Many are anticipating the brightening of Comet ISON, which is now in Earth’s predawn sky, not far from the bright planets Jupiter and Mars, but too faint to see without telescopes and/or photographic equipment. Read more about Comet ISON here. In the meantime, on September 9, 2013, noted comet discoverer Terry Lovejoy of Australia announced another new comet, bringing his total number of comet discoveries to four. The newest Comet Lovejoy will be in the same part of the sky as Comet ISON beginning in November. What a cool photo opportunity!
The new comet has been formally labeled as C/2013 R1 Lovejoy. Terry Lovejoy apparently used a relatively small 8-inch (20 cm) Schmidt-Cassegrain reflecting telescope to photograph the new comet for two nights, as this faint object was located on the sky’s dome in front of the border between our constellations Orion and Monoceros.
Now that the comet has been confirmed by other astronomers, amateur astronomers will be getting excited! Watch this space.
Both Comet ISON and Comet Lovejoy are faint now. Both will get brighter. Unlike ISON, no one is expecting Comet Lovejoy to become visible to the eye alone. It might not be all that easy to spot through a telescope. So why the excitement? For sure, some will photograph the two comets together on the sky’s dome.
By the way, there will actually be three comets visible in the sky together in early November. Comet Encke will be joining the crowd around then. Read more the “comet convoy” at Cumbrian Sky.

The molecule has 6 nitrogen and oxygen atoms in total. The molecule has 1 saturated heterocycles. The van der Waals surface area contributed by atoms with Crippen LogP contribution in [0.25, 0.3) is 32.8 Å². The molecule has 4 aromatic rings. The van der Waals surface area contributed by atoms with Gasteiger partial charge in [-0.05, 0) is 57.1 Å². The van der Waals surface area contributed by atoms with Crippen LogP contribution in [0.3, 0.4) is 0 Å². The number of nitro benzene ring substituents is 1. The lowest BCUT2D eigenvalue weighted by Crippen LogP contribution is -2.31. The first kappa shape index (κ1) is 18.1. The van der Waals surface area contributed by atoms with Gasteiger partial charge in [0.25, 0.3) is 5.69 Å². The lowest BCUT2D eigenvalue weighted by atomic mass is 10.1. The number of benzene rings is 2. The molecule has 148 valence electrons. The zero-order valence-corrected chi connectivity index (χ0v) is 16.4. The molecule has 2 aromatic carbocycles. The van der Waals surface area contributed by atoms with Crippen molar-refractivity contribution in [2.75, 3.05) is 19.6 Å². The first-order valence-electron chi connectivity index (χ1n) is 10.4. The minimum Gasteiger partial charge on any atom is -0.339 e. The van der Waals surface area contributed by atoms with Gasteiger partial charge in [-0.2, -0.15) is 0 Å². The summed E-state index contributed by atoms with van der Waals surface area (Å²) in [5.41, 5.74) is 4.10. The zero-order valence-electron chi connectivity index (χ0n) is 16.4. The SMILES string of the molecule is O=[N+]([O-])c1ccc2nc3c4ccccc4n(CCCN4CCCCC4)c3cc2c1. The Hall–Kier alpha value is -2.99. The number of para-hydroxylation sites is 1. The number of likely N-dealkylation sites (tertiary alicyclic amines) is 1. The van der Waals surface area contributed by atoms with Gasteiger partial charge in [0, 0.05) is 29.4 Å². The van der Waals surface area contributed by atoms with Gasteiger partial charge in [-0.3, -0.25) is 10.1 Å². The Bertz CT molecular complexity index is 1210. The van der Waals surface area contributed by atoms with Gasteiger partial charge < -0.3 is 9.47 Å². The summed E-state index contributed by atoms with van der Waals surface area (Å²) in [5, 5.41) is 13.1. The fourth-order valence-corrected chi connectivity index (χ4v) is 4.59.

Bottom line: Australian amateur astronomer Terry Lovejoy has discovered a new comet, his fourth. The new Comet Lovejoy will be in the same part of the sky as Comet ISON beginning around the start of November 2013. For those with the right equipment, it’ll be a great photo opportunity.
Deborah Byrd created the EarthSky radio series in 1991 and EarthSky.org in 1994. Today, she serves as Editor-in-Chief of this website. She has won a galaxy of awards from the broadcasting and science communities, including having an asteroid named 3505 Byrd in her honor. A science communicator and educator since 1976, Byrd believes in science as a force for good in the world and a vital tool for the 21st century. "Being an EarthSky editor is like hosting a big global party for cool nature-lovers," she says.